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Re: Copeing with mammals

On Sat, 27 Nov 2004, David Marjanovic wrote:

> Not in the least. In the first scenario, birds can actively push pterosaurs
> out of ecological niches; in the second, they can only evolve into empty
> niches.

OK...birds are better at evolving into empty niches.  Why?

> With that kind of fossil record next to nothing can be said about this.

Still, we manage quite well.

> Then why don't you take a look at precisely what those differences are, and
> use that knowledge to _base_ a hypothesis of competition upon it?

With warmth and feathers, birds can persist in colder climates.  This
might be especially important in incubation, etc.

Feathers are light, need less bone support, enable longer flight at less
energy expenditure.

Parental care enables longer period of development, therefore more brain
development, therefore better processing of environmental info relating to
predators and or prey.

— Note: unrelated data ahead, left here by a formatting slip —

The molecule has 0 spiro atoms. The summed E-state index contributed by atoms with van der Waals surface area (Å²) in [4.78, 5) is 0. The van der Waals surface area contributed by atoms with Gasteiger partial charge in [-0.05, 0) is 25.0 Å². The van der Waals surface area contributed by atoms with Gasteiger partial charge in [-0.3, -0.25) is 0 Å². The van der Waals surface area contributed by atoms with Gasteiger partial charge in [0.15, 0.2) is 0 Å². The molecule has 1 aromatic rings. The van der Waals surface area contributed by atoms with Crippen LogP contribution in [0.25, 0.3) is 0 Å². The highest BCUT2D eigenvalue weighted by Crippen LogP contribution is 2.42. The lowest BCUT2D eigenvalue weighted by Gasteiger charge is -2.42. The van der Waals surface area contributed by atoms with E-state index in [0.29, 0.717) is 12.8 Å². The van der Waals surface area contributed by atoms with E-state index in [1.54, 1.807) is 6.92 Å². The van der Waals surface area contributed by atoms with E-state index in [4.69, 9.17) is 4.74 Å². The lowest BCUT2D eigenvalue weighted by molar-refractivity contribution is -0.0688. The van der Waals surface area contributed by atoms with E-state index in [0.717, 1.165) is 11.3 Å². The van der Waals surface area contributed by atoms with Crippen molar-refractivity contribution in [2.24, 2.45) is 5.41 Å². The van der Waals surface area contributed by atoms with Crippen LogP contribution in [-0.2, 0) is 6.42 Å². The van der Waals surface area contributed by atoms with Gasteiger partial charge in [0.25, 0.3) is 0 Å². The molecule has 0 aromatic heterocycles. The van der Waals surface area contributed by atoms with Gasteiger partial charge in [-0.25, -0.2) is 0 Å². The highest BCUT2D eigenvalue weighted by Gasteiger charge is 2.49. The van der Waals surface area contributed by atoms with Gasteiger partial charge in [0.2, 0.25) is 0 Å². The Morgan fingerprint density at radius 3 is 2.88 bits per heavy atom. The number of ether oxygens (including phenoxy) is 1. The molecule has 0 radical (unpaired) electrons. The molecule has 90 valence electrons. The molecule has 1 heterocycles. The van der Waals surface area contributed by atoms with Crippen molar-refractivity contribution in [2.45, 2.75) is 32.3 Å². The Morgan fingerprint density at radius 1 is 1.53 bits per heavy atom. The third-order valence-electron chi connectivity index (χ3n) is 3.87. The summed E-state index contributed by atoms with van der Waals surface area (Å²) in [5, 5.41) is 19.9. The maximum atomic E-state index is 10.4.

Agility in flight allows a tighter turning circle, reverse of direction
for predator avoidance/prey capture

Nest building allows greater range of nesting habitats/concealment.

Communication between group members is facilitated by bigger brains and
longer chick-rearing (e.g., learning the song).

Better sensory equipment allows for better prey capture/predator

In many of these I am aware that while we know about birds, pterosaurs
abilities are not well known.

> > Unless you are hardline Etheridgian (one who says that
> > _all_ species distribution is a result of
> > past catastrophies and species taking advantage of open niches).
> I've never heard of this view, but I don't agree with it. When species
> split, their ecological niches usually split with them.

Oh, Geez.  It should be Eldridgian after Niles Eldridge, who said _all_
speciation follows catastrophies.